Retaliation for filing for workers’ comp should never happen

Many professions exist across the United States that have a high potential for injury, although someone can get hurt doing just about any job. For this reason, laws exist in Colorado regarding workers' compensation that allow an injured worker to receive help while recovering, to prevent them from financial hardship. Unfortunately, sometimes an employer will retaliate against a worker by phasing out their job or making it more difficult after the injured person returns to work. People who are injured on the job should be able to file for workers' compensation without the fear of being retaliated against.

This is what happened to one man, after he hurt his back when he slipped on ice at his job for Schwan's Home Service, Inc., according to Business Insurance. When his doctor advised only light work while he recovered, the company didn't adjust the man's duties to accommodate his physical needs. He ended up needing to take several weeks off for physical therapy, after which his boss terminated his position. The worker was able to successfully sue against the retaliatory firing and won over $4 million.

The unfairness of employer retaliation

According to the United States Equal Employment Opportunity Commission, when an employee is fired without cause after reporting an injury or filing for workers' compensation, this may constitute unlawful retaliation. Other ways that companies have been known to get revenge for a worker's comp filing include:

  • Watching an employee's actions too closely
  • Providing negative job references that were unwarranted
  • Making threats against the employee
  • Refusing to re-hire the employee or denying a promotion
  • Making unjustified negative evaluation remarks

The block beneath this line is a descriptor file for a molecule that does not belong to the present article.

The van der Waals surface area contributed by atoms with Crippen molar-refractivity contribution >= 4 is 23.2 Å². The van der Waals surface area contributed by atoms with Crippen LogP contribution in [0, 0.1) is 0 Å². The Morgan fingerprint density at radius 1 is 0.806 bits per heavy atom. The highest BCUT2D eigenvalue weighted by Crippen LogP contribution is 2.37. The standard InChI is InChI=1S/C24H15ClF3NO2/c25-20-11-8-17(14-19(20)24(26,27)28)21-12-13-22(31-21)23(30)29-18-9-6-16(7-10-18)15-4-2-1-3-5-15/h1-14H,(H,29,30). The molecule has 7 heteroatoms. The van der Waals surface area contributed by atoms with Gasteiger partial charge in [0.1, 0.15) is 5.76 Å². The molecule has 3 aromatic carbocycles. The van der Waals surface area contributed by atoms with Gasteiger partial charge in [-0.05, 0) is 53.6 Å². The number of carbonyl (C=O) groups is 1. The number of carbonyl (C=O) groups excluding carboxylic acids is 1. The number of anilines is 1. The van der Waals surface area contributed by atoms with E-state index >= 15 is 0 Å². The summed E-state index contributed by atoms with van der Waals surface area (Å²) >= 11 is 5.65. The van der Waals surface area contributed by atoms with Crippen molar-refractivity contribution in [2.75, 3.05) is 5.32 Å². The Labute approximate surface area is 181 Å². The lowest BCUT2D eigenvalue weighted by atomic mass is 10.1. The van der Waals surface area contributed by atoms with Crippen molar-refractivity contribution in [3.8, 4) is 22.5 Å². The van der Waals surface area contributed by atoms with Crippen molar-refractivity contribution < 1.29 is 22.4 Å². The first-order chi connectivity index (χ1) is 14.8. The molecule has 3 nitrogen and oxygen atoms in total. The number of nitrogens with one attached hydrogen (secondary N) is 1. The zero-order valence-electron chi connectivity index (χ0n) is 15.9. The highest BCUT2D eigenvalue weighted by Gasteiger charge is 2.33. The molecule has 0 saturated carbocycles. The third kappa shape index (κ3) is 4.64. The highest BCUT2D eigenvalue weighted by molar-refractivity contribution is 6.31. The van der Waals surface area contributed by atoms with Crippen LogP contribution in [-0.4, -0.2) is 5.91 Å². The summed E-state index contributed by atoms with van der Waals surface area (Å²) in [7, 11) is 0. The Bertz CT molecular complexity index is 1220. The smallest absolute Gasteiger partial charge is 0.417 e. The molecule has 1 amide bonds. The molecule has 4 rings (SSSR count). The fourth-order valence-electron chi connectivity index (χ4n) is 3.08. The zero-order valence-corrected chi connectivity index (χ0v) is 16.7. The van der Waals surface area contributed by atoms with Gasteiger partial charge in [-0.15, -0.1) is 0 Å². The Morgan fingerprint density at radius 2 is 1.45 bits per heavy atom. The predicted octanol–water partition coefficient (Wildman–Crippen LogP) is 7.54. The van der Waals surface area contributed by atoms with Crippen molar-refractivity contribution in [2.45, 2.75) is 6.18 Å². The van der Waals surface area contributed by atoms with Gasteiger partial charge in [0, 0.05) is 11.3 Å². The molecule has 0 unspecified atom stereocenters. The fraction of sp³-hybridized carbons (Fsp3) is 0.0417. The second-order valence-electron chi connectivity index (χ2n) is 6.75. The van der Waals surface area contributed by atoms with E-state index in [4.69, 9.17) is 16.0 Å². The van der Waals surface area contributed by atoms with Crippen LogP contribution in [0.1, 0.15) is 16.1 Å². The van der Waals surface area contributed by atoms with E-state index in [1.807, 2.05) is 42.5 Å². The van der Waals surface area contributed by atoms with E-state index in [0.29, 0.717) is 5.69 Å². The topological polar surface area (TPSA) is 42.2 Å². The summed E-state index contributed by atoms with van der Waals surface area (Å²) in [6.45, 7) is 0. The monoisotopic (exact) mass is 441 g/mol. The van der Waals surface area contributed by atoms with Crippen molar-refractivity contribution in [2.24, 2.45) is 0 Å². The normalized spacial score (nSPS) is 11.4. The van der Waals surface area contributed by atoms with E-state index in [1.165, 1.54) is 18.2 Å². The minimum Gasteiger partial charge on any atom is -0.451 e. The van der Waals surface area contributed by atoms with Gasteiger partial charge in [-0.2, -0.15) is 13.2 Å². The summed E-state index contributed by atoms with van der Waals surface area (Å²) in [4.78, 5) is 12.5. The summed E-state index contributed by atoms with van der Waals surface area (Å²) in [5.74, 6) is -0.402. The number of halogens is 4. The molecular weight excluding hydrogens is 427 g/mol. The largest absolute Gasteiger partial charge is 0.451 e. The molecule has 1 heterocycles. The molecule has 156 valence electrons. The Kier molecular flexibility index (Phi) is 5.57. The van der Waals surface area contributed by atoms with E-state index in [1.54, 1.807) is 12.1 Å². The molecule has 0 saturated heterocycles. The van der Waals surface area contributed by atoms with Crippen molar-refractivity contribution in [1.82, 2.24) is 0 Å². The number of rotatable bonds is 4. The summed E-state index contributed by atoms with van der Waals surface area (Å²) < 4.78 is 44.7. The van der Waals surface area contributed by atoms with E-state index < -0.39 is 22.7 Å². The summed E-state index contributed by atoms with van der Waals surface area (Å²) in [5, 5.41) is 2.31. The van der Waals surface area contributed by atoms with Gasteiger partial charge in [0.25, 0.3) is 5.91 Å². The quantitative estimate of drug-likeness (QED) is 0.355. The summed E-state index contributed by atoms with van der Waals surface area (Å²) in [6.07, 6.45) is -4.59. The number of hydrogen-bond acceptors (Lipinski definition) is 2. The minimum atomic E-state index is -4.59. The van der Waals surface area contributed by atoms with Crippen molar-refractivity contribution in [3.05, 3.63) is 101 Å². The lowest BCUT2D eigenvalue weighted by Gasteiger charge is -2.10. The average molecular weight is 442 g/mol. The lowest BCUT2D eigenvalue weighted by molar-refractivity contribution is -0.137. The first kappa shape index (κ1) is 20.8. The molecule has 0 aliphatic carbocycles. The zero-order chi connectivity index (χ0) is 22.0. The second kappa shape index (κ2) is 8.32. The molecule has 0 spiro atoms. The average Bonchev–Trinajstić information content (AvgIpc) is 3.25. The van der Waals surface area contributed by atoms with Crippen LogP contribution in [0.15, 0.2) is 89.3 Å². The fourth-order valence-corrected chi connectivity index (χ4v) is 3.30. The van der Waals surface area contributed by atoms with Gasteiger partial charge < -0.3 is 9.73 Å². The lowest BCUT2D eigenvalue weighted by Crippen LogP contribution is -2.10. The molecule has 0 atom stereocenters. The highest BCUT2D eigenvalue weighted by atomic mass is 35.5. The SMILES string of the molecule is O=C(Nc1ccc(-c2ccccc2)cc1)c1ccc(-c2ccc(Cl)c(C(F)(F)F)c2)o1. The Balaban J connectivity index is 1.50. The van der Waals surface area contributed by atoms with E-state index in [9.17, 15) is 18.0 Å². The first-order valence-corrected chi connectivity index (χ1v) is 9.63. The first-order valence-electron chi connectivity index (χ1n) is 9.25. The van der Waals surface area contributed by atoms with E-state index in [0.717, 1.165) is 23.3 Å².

The Wall Street Journal states that federal laws prohibits employers from getting back at workers for reporting injuries and filing for compensation. The government also tells companies they shouldn't offer awards, bonuses or incentives for safety goals if employees feel like reporting injuries will result in negative action against them.

Getting help from an attorney

Many companies across the U.S. have reported a 31 percent decrease in injuries and safety incidences reported to the federal government over the last 10 years, saying the safety improvement are the result of safety education awareness programs; however, many employees and workers' compensation attorneys believe there is a problem with employees being afraid to speak up and report an injury, out of fear of retaliation. This simply shouldn't be allowed to happen, as workers need help during recovery to continue to be able to support their families.

Injured workers can end up with thousands of dollars in insurmountable medical bills, and while they're recovering they don't need the worry and headache of employer retaliation. If you have been disciplined for filing for workers' compensation after being injured on the job, you need to contact an attorney with experience in workers' compensation laws to discuss your rights.